The OECD released it’s quarterly Broadband penetration update for December 2006. It’s an excellent summary of broadband penetration even though it doesn’t include China or India. The most interesting aspect is the breakout of broadband lines by technology on a country by country basis.
Here are the key takeaways.
All of the data is well graphed and the Excel tables are downloadable. A nice touch.
Now for the editorial….
In true continental fashion, the graphs illustrate broadband penetration rates per 100 people, not absolute numbers. This way the gigantic behemoth that is the US can be tamed and brought in-line with countries like Iceland and Denmark.
Every quarterly OECD release results in a cavalcade of editorials trumpeting the decline of the US position, and the need for a coherent national broadband policy. I’m suspicious of such endeavors to a fault and I’m not concerned that Norway and Switzerland outrank us by a slim margin.
The real measurement that should be made isn’t broadband penetration, but how many people would like broadband and cannot have it. The problem might be that Americans don’t care as much about broadband as others. But hey, why get statistical reality get in the way of good political haymaking?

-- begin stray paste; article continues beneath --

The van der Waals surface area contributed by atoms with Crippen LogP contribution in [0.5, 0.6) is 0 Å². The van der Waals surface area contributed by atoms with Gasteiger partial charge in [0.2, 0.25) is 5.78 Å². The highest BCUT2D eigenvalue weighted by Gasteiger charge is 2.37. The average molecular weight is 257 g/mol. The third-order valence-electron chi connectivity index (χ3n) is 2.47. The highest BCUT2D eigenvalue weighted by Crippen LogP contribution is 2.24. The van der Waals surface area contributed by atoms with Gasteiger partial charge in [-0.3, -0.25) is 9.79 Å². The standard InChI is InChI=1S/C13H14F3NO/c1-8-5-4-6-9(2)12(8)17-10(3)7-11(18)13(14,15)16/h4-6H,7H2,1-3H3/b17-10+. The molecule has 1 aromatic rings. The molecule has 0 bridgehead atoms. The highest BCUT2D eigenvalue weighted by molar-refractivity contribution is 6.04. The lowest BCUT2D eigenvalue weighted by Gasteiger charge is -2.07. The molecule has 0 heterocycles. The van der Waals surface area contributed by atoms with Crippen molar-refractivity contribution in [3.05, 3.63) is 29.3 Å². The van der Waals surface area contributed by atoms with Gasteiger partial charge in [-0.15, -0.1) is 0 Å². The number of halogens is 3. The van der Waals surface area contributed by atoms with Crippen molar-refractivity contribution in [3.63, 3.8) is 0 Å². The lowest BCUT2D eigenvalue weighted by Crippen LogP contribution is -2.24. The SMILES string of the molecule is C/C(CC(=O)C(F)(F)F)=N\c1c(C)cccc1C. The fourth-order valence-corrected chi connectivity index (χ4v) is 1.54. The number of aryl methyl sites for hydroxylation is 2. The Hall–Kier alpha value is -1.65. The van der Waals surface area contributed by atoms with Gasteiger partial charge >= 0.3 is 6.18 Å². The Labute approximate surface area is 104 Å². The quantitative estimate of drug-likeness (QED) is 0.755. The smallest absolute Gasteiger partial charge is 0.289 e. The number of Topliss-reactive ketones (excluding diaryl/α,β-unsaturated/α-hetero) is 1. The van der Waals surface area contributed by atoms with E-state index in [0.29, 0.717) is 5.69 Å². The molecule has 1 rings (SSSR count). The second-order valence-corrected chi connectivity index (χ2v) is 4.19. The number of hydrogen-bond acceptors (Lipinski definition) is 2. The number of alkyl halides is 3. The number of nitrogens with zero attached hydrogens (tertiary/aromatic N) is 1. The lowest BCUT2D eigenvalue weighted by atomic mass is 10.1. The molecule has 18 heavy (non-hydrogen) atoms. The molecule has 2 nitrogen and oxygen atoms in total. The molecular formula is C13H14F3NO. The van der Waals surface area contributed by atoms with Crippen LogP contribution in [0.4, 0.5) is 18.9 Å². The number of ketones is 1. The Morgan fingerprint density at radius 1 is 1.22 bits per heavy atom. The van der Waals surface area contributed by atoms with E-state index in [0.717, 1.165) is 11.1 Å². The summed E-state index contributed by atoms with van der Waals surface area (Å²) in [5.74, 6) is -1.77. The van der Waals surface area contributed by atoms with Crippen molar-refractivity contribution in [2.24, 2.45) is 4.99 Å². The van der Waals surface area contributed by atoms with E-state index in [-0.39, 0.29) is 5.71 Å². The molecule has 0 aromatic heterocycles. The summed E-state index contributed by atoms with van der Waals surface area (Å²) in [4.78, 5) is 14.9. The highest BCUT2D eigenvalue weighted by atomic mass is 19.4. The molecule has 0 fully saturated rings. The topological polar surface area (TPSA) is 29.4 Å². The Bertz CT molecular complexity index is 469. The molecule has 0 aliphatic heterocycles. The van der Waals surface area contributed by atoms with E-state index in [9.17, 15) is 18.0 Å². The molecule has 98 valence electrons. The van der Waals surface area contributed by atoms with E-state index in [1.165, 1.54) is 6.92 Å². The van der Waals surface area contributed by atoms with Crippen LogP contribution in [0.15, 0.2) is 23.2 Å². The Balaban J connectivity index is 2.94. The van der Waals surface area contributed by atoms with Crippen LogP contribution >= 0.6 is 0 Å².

Companies only invest risk capital when the potential returns warrant it, regardless of the wishes and magical wand waving of pundits and politicos in Brussels or Washington DC. What has me worried is that the government and bloggers believe everyone wants a broadband connection and will find a way for you and me to pay to give it to them. In essence, that is what any broadband policy ultimately will be.
Enough editorializing. It’s good data.
Update: US State Department questions accuracy of results.